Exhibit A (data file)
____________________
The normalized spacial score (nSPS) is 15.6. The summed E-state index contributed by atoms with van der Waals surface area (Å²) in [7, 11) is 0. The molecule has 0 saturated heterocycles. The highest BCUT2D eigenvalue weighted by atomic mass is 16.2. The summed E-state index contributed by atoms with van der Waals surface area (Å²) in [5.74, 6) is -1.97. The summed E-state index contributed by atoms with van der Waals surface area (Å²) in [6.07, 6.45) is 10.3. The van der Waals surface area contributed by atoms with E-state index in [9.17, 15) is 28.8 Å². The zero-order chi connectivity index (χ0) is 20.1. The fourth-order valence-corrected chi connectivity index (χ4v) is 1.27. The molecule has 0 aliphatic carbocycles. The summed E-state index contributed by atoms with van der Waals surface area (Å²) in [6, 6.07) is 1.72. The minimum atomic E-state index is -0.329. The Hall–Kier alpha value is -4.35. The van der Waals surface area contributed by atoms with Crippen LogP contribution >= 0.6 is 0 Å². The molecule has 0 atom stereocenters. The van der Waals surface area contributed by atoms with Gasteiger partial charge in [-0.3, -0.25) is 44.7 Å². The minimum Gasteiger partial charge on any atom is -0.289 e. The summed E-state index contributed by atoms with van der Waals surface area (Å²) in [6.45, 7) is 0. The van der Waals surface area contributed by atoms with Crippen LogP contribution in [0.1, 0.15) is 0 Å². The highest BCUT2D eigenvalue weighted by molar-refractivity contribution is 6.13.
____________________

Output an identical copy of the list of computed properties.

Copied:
The normalized spacial score (nSPS) is 15.6. The summed E-state index contributed by atoms with van der Waals surface area (Å²) in [7, 11) is 0. The molecule has 0 saturated heterocycles. The highest BCUT2D eigenvalue weighted by atomic mass is 16.2. The summed E-state index contributed by atoms with van der Waals surface area (Å²) in [5.74, 6) is -1.97. The summed E-state index contributed by atoms with van der Waals surface area (Å²) in [6.07, 6.45) is 10.3. The van der Waals surface area contributed by atoms with E-state index in [9.17, 15) is 28.8 Å². The zero-order chi connectivity index (χ0) is 20.1. The fourth-order valence-corrected chi connectivity index (χ4v) is 1.27. The molecule has 0 aliphatic carbocycles. The summed E-state index contributed by atoms with van der Waals surface area (Å²) in [6, 6.07) is 1.72. The minimum atomic E-state index is -0.329. The Hall–Kier alpha value is -4.35. The van der Waals surface area contributed by atoms with Crippen LogP contribution >= 0.6 is 0 Å². The molecule has 0 atom stereocenters. The van der Waals surface area contributed by atoms with Gasteiger partial charge in [-0.3, -0.25) is 44.7 Å². The minimum Gasteiger partial charge on any atom is -0.289 e. The summed E-state index contributed by atoms with van der Waals surface area (Å²) in [6.45, 7) is 0. The van der Waals surface area contributed by atoms with Crippen LogP contribution in [0.1, 0.15) is 0 Å². The highest BCUT2D eigenvalue weighted by molar-refractivity contribution is 6.13.